China’s investigation of former security chief Zhou Yongkang found evidence that he ordered unauthorized spying on top leaders including President Xi Jinping, according to two people familiar with the probe.
The investigation showed that Zhou used phone taps and other methods to gather information on the family assets, private lives and political stances of China’s leaders, according to one of the people, who asked not to be identified because the information is confidential.
Xi’s sweeping anti-graft effort has helped him solidify his grip on power since he became Communist Party chief in late 2012, making him the strongest leader since Deng Xiaoping. He’s frequently warned the campaign is necessary to preserve the legitimacy of the Communist Party. Zhou, who retired from the Politburo Standing Committee -- the top leadership group in the party -- in 2012, is the highest-ranking individual accused of the more than 100,000 officials caught so far.
Zhou leaked party and national secrets, state news agency Xinhua reported in December, citing a party statement announcing his expulsion. No further details of the state secrets charges against him have been announced. The probe into the 72-year-old, who was also charged April 3 with bribery and abuse of power, began with the approval of Xi and retired party leader Jiang Zemin, according to the second person, who asked not to be identified.
Prosecutors and the party’s Central Commission for Discipline Inspection didn’t respond to faxed requests for comment about the case. Zhou was arrested and expelled from the party in December and can’t be reached for comment. No defense lawyer has been announced.
Supreme Court President Zhou Qiang was reported last month by Xinhua as saying that Zhou’s trial will be open “in accordance with the law,” suggesting that areas unrelated to state secrets may be made public. No date has been announced for the trial, which the nation’s top prosecution agency said on its website will be held in the northern port city of Tianjin.
The investigation into Zhou found that Liang Ke, the former director of the Beijing Municipal Bureau of State Security, helped him gather information on party leaders, one of the people with knowledge of the probe said.
Former deputy police chief Li Dongsheng released some of the information to overseas Chinese language websites, the person said, without specifying the websites. Li, who has been charged with bribery, and Liang, who has been removed from office but not officially announced as under investigation, couldn’t be reached for comment.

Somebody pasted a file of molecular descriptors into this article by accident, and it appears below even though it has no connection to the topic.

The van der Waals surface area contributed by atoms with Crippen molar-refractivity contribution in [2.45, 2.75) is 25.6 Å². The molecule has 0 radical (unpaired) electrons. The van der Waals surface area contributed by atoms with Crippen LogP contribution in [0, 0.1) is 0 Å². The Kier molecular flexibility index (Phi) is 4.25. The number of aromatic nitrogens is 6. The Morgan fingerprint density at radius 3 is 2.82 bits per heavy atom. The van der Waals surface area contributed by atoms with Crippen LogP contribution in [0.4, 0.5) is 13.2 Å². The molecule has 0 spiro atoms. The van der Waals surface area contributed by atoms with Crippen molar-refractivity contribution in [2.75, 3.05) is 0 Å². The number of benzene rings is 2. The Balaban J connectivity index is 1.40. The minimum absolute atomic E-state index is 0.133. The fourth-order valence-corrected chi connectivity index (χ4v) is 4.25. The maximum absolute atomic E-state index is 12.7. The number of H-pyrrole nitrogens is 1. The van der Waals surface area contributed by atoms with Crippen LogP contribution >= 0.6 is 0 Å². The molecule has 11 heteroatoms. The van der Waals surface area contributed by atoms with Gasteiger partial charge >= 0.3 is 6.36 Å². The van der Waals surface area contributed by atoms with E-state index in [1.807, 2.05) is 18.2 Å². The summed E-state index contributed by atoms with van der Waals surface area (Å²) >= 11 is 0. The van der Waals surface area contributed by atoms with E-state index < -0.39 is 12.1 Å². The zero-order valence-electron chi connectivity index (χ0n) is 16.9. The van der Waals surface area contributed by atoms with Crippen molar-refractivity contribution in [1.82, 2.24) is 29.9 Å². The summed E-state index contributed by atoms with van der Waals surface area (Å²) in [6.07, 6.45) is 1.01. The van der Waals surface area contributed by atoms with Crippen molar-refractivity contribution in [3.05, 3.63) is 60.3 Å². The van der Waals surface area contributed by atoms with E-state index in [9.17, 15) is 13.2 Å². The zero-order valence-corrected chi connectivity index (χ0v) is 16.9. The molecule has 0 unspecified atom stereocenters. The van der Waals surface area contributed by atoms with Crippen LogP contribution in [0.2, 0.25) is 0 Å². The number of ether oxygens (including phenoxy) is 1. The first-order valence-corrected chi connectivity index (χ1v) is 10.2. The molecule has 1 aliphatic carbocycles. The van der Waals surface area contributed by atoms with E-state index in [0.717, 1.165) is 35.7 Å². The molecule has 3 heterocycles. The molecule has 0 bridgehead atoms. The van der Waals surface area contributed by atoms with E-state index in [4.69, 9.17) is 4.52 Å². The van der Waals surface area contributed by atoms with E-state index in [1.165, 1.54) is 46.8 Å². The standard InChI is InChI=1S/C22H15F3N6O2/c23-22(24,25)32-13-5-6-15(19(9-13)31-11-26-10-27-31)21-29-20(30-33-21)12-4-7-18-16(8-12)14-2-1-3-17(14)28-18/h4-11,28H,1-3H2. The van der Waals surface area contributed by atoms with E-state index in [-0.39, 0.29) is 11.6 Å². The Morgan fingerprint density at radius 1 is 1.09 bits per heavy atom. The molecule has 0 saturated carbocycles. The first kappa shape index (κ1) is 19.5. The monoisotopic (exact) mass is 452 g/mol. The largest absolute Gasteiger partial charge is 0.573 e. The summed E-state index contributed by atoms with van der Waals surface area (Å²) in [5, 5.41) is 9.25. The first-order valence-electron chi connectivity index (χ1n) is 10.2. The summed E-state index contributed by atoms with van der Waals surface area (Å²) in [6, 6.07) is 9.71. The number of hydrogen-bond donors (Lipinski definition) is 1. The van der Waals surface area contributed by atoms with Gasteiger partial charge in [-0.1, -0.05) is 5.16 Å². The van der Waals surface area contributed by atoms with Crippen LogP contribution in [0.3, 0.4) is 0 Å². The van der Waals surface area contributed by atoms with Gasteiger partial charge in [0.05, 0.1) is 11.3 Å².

State media including Xinhua have linked Zhou to former Chongqing party chief Bo Xilai, who was seen as a rising star in the party until he was arrested and tried for abuse of power and bribery. Zhou and Bo “engaged in political activities” that “sabotaged party unity,” according to a Supreme People’s Court report in March.
Bo, sentenced to life in prison in 2013, testified he received orders from a law and order committee then headed by Zhou in early 2012 on how to cover up the defection of a police chief, a person present during his trial said, asking not to be identified given the sensitivity of the matter.
Zhou warned Bo in 2012 he was about to be removed from his post, Reuters reported April 15, citing people it did not identify.
Zhou “severely harmed the Party and the people and led a number of officials astray,” the party said in January. His stain “must be washed clean.” He faces a possible death penalty or life in jail if convicted.
Gang of Four
Two other former top officials, former president Hu Jintao’s one-time chief of staff Ling Jihua and Xu Caihou, once vice-chairman of the military’s top decision making body, have also been targeted in Xi’s anti-graft drive. Xu died last month and Ling, who has been removed from his posts and is under investigation, couldn’t be reached for comment.
Together with Zhou and Bo, the “so-called new Gang of Four” posed a potential challenge to Xi’s leadership of the party, according to Zhang Lifan, a Beijing-based historian who previously worked at the Chinese Academy of Social Sciences.
The official People’s Daily newspaper said in a commentary on Monday that the cases of Zhou and Ling showed a pattern of family-based corruption that led to “power-money exchanges”.
Xi’s efforts have nabbed both “tigers” -- or senior officials -- and “flies.” Unlike predecessors Hu Jintao and Jiang, Xi assumed the roles of party general secretary, China’s president and head of the military within four months. He also established and chairs a new national security council.
State media outlets this year have warned that factions within the party will not be tolerated, and Xi has urged officials to “‘strictly keep the party’s secrets.”
The corruption charges against Zhou cover almost his entire political career from 1988 to 2012, the Supreme People’s Procuratorate said. His intentional disclosure of state secrets “was particularly serious,” according to his indictment.
— With assistance by John Liu